Barry does save his mother, but before he can return to his present-day timeline he gets knocked off course by a mysterious figure who seems to also possess speed force powers. Barry gets stuck in an alternative universe timeline where his alternative version is still a teenager on the day he first got his powers. After the awkward meeting his younger self who got to grow up with his parents, he convinces his alternate self to repeat the things that happened to him in order to gain the speed force powers. His younger version agrees and goes along with the plan, but in the process of gaining his powers, our Barry loses his powers. Barry must now help young Barry learn to use his new powers while also trying to figure out how to help this alternate timeline deal with the invasion of General Zod.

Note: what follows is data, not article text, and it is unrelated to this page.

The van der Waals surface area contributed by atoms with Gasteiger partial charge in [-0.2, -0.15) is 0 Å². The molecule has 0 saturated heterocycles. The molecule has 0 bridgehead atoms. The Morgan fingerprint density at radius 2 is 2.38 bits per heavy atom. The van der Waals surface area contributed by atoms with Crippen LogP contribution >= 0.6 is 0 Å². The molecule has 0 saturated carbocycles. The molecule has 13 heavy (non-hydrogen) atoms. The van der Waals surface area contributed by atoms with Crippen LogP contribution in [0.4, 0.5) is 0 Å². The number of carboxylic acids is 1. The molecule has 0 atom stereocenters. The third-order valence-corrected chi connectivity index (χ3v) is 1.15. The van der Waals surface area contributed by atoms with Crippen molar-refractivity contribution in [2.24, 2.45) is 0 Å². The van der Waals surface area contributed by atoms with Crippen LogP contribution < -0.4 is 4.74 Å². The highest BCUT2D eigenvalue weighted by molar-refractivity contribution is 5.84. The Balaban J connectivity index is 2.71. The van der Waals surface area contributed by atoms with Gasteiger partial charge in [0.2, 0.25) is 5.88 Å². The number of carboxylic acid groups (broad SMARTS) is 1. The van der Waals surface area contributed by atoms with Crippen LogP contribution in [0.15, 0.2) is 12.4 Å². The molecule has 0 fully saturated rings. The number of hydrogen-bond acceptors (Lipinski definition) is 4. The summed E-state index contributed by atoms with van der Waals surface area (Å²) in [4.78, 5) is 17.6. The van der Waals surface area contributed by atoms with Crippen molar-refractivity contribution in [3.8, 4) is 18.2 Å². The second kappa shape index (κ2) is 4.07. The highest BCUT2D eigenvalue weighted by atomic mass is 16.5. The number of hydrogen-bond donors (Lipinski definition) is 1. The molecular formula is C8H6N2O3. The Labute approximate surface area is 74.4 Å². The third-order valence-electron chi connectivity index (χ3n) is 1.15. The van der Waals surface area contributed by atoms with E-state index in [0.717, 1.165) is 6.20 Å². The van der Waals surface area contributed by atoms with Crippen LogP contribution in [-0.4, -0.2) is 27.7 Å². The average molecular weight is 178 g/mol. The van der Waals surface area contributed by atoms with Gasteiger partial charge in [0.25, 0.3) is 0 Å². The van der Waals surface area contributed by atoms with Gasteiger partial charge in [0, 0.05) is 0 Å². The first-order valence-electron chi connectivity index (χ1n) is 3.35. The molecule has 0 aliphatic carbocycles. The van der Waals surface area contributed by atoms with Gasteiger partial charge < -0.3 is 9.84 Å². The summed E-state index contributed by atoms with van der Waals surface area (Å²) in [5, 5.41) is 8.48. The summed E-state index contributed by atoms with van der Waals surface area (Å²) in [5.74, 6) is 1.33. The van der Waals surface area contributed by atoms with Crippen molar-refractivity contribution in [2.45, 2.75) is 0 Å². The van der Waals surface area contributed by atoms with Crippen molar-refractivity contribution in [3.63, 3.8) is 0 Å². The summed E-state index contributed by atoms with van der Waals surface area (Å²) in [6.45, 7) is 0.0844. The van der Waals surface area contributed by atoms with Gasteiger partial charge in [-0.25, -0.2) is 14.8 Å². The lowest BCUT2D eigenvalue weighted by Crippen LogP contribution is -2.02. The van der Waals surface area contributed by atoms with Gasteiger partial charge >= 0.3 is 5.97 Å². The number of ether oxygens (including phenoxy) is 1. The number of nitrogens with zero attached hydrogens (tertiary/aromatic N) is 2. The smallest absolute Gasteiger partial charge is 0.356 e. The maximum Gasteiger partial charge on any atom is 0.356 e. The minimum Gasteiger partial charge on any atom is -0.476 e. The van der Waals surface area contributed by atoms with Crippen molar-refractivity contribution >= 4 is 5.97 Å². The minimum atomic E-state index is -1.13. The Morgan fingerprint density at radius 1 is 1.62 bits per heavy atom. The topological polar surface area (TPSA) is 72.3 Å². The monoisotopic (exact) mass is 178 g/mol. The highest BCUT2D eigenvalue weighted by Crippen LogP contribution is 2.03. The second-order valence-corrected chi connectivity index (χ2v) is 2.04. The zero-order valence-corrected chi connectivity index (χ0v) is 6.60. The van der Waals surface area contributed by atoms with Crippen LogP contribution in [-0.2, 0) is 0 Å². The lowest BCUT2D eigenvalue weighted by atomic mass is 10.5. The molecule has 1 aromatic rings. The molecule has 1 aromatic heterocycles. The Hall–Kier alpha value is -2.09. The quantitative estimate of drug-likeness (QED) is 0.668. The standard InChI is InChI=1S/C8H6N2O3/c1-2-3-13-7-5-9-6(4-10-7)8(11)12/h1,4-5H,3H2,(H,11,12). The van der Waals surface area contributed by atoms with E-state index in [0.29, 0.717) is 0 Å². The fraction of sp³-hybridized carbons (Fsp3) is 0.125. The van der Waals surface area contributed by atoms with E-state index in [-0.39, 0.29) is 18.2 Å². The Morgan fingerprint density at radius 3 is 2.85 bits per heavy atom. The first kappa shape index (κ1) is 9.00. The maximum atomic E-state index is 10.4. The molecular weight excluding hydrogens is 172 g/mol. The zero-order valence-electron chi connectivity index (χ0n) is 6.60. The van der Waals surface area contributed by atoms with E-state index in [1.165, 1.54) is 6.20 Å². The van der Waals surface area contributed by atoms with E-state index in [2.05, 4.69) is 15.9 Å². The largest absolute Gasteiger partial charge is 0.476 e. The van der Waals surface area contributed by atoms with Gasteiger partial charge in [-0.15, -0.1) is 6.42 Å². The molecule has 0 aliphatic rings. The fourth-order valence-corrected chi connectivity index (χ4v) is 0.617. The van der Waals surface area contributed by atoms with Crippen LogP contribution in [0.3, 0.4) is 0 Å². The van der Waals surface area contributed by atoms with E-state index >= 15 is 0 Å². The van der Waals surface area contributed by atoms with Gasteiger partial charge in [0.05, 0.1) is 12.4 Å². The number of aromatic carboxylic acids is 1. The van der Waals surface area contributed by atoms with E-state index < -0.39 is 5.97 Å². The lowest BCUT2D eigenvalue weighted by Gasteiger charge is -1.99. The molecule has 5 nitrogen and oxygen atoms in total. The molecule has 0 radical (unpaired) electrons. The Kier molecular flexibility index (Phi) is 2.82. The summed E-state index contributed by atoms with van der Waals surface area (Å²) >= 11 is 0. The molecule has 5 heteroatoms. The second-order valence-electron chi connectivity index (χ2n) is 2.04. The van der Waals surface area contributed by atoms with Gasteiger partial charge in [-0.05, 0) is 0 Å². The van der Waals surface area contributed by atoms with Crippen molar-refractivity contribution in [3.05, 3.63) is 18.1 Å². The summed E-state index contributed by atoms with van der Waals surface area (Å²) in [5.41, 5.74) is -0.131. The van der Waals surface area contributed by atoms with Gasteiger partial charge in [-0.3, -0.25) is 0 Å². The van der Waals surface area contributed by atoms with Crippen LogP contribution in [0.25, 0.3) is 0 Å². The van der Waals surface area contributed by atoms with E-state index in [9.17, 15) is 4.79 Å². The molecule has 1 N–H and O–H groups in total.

This leads us to Superman, who is not known by anyone in this world so Barry is concerned as to why. Here is a moment they missed a comedic opportunity by not showing movie posters on the wall of young Barry’s apartment showing Eric Stoltz as Marty McFly in Back to the Future, Michael J. Fox in Footloose, and Kevin Bacon in Top Gun. Both Barry’s go to Wayne Manor in search of Batman to assist them in the search for Superman. They discover Bruce Wayne is not the same person our Barry knew in his timeline/universe. Here we get the great Michael Keaton playing an aged version of the Caped-Crusader and I felt they missed an opportunity to twist the character a bit. When Barry asks him if he is Bruce Wayne, he replies, “I am the one who lives here.” Later Keaton looks at an old photo and touches the woman and child in the photo affectionately. They show him covering up dark spots on his skin, as he knows he is dying, and decides to put the suit back on one last time. The writers missed an opportunity to have Keaton tell Barry as he was dying to call him Thomas and not Bruce, revealing that in this timeline, Batman was the father that survived instead of the son. It would have a neat twist on the character.